May Day 2013 | FBI discusses plans, and downtown businesses pilot alert system as SPD and activists prep

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By  of Fifth Avenue Seattle:

Last year a handful of activists put downtown Seattle in the national limelight as smoke rose from the federal courthouse, and windows were smashed at Niketown, banks, and storefronts. On April 25, Puget Sound Anarchists, released a statement regarding FBI agents visiting activists. FAS has spoken with the FBI on these visits, and learned how they’re planning for May Day 2013 as well as prep being taken by the Downtown Seattle Association, SPD, and activists.

“They’ve [FBI agents] visited a number of houses and The Evergreen State College looking for various people. Sometimes they’ve named names; other times they’ve just made their presence known and gone away. We have no firm indication that they are attempting to serve subpoenas,” reads the statement by PSA. Looking into the reason behind the visits, FAS spoke with Regional Coordinator for the FBI, Ayn Sanolo Dietrich. Dietrich tells FAS she “cannot say definitively” whether the visits are related to May Day activities as FBI agents are regularly working, and conducting interviews, but explains to FAS how the feds work with local law enforcement.

Dietrich says when the FBI works events such as May Day they “assess potential threats…share information” as well as spend time  ”tracking leads.” Dietrich says this can involve conducting interviews, and if things get out of hand during an event calling in “a force multiplier.” The FBI also works in facilitating interstate logistics when a crime leaves local jurisdiction, but the FBI during large events will work more to augment local police efforts.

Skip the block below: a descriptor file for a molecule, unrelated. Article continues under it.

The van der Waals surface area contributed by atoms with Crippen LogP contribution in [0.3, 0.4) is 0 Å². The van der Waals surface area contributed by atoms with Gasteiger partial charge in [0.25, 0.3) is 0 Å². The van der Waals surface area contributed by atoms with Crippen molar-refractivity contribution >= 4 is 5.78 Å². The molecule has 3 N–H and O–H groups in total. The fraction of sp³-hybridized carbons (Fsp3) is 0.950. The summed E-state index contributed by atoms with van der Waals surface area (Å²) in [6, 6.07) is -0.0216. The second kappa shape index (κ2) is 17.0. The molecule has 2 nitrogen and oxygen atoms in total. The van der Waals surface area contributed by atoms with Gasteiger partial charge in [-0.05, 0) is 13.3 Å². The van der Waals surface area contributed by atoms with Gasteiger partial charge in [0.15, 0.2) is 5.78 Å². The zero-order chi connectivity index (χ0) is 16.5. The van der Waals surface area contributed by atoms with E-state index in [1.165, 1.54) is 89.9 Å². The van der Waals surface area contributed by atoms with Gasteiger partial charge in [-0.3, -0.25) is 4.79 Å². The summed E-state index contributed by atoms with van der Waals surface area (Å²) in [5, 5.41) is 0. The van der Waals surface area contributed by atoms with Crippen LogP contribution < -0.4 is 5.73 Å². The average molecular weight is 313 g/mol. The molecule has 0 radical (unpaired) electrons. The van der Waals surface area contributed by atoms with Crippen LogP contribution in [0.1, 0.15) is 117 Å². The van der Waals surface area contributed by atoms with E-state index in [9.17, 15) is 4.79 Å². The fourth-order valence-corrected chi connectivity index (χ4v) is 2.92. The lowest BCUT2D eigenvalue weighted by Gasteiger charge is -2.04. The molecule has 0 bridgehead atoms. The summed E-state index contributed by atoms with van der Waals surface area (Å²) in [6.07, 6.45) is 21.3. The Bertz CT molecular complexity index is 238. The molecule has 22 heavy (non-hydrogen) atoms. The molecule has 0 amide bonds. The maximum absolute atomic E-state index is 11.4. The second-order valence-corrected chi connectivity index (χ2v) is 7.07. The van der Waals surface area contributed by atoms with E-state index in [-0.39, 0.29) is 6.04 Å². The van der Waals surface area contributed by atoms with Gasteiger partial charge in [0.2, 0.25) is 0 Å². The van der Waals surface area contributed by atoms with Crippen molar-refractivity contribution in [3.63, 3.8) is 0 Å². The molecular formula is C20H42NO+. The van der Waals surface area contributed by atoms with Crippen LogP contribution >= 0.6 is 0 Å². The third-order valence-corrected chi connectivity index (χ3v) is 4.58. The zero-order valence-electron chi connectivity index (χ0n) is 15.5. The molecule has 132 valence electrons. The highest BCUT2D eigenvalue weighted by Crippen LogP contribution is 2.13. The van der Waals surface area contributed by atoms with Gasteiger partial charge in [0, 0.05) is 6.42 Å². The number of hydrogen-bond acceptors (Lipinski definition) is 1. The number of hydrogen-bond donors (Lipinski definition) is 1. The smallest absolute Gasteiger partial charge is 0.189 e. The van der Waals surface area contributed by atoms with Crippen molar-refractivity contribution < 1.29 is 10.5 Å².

The FBI will operate “behind the scenes,” Dietrich said of May Day 2013. “Every major event we support law enforcement.” She adds there is “no particular preparation” of note the FBI is taking for Seattle’s May Day 2013. Though no noteworthy prep is being taken by the FBI, this year, the Downtown Seattle Association is taking precautions as they pilot an alert notice program called EventTrac.

EventTrac “is a joint effort between SPD and DSA,” James Sido, Public Relations for DSA said. Sido explains EventTrac will work by having staffers “at the command center for SPD,” relaying info back to their public relations, who will then disseminate “real time status” updates to downtown businesses on their email list.

“Communication is such a key component to keeping the public safe and being able to get messages out in real-time will give us a tremendous advantage over those who are looking to cause damage,” said Metropolitan Improvement District Safety Services Manager, Dave Willard in a DSA statement. Communication last year among police was lacking as cited in an independent report of SPD’s actions during 2012 May Day.  In an interview with Kiro 7, new interim police chief, Jim Pugel says SPD is not looking for a repeat, and that communication will be key.

“We have one commander this year with very clear lines of communication. He will be in command. Once he gets his plan complete, we are going to go over it and make sure and be very clear in our messaging, not internally only, but externally as well, about what is expected and what will not be tolerated.”

While SPD preps for May Day, what activists are doing is less clear. Last year the writing was on the walls about May Day action, as planning, and graffiti lined the city, but this year activists are keeping a lot more quiet.

“We will converge together in solidarity with our comrades facing repression from last year’s May 1 demonstrations and also to continue to stand against the oppression of our everyday lives in all forms, from the borders to the prisons and from bosses to the police,” reads a Facebook events page for May Day 2013. Starting at 6pm at Seattle Central Community College, the event says, “there will be a rally and a march.”

Seemingly the most public of notices regarding activists May Day action, it is unclear what will unfurl itself May 1. If windows will be smashed this year will have to wait until May 1 to be answered, but local businesses and law enforcement aren’t waiting to find out.

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